Optical/IP Networks

Another Redback Resignation

Kevin Q. Smith, the senior vice president of operations at Redback Networks Inc. (Nasdaq: RBAK), has resigned, the company confirmed Thursday.

Smith joined Redback about a year ago from Cisco Systems Inc. (Nasdaq: CSCO), where he had held various jobs including Senior Director of Manufacturing and Plant Manager of High-End Optical Systems Manufacturing.

At Redback, Smith handled the company's outsourced manufacturing operations and led its purchasing, quality assurance, and new product introduction efforts. Claire Masso, Redback's VP of operations, will take Smith's place until a permanent replacement is found, a company spokesperson confirmed.

Since May, Smith has been serving on a committee of Redback's senior staff that was handling the company's day-to-day operations in the wake of CEO Vivek Ragavan's dismissal. The other members of the committee are Richard Bibb, Senior Vice President of World Wide Sales, Pankaj Patel, Senior Vice President of Research and Development, and CFO Dennis Wolfe.

Redback has yet to find a CEO, though it had been courting Cisco service provider boss Kevin Kennedy as of a few days ago, according to sources close to Cisco and Redback. Redback Chairman Pierre Lamond said during the company's earnings call last month that an announcement concerning the CEO would be coming in the next few weeks.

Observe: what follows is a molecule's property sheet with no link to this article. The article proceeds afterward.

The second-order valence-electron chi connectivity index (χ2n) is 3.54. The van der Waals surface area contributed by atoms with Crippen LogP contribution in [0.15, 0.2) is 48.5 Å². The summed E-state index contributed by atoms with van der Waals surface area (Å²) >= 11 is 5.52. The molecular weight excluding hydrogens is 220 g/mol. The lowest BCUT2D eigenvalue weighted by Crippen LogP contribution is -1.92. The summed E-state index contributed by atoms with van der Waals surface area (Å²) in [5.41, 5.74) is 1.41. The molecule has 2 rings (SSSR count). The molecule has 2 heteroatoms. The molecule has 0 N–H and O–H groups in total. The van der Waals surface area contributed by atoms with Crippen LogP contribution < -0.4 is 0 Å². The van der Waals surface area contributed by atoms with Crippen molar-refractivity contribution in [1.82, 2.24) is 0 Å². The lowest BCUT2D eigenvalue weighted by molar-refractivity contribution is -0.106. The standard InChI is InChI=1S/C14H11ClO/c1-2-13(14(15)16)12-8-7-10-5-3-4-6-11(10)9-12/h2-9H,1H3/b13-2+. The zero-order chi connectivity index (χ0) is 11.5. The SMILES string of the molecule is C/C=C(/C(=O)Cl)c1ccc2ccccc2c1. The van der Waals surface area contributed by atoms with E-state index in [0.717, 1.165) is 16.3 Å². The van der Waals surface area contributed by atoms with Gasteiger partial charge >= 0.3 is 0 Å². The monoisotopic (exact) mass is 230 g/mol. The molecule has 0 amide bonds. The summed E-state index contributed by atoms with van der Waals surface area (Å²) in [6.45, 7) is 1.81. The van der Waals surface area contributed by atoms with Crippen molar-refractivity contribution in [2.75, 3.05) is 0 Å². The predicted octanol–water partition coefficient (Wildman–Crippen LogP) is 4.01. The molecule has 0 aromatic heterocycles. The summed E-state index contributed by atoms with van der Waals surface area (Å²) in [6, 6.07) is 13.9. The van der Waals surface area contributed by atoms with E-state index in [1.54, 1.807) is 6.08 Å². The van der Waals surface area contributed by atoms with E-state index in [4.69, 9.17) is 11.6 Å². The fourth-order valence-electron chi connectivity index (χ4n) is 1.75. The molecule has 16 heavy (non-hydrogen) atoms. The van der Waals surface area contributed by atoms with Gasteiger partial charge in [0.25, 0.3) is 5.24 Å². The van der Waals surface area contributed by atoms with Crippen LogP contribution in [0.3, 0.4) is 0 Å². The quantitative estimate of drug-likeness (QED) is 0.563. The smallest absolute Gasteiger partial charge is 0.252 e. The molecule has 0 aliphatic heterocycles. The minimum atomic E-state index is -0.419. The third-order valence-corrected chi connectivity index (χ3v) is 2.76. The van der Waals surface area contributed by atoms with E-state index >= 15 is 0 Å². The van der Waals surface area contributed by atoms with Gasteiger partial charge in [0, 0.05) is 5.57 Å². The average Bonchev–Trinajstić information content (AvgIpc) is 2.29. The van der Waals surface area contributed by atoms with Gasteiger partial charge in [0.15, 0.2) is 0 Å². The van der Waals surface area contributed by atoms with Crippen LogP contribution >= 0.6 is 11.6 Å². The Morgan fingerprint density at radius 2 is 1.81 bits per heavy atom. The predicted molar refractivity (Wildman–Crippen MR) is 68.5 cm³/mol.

In the last 12 months, Redback has lost a sales boss (see Kruep Leaves Redback for Procket), a chief financial officer (see Redback CFO Gentner to Retire), and two CEOs (see Redback's Barsema to Lead Startup and Redback Chief Quits). While the executive officers continue to turn over and losses mount, the company is trying to slow its burn rate and reduce expenses.

Since November 1999, when Redback combined with Siara Systems, the company has spent about $5 billion on three acquisitions. Losses have mounted, and revenues have declined sequentially in the last two quarters.

Redback has cut expenses significantly since the beginning of this year, and it has written off tens of millions of dollars in inventory for the past few quarters. Some analysts, however, believe that the company won't see pro forma profitability in fiscal 2002 unless it chops operating expenses by at least another 20 percent.

As the company continues to be plagued by carrier spending slowdowns and delayed orders from customers, it is still announcing contract wins on a regular basis. Just this week Redback said that three subsidiaries of China Telecom would be buying its subscriber management system (SMS) products for their networks.

Shares of Redback closed down 0.05 (0.75%) to 6.64 in trading Thursday -- that's 94 percent lower than its year-ago stock price.

- Phil Harvey, Senior Editor, Light Reading
COMMENTS Add Comment
simails 12/4/2012 | 7:59:49 PM
re: Another Redback Resignation This is another company ruined by merge of two
companies with distinct cultures.
1 plus 1 equals to nothing.
Sign In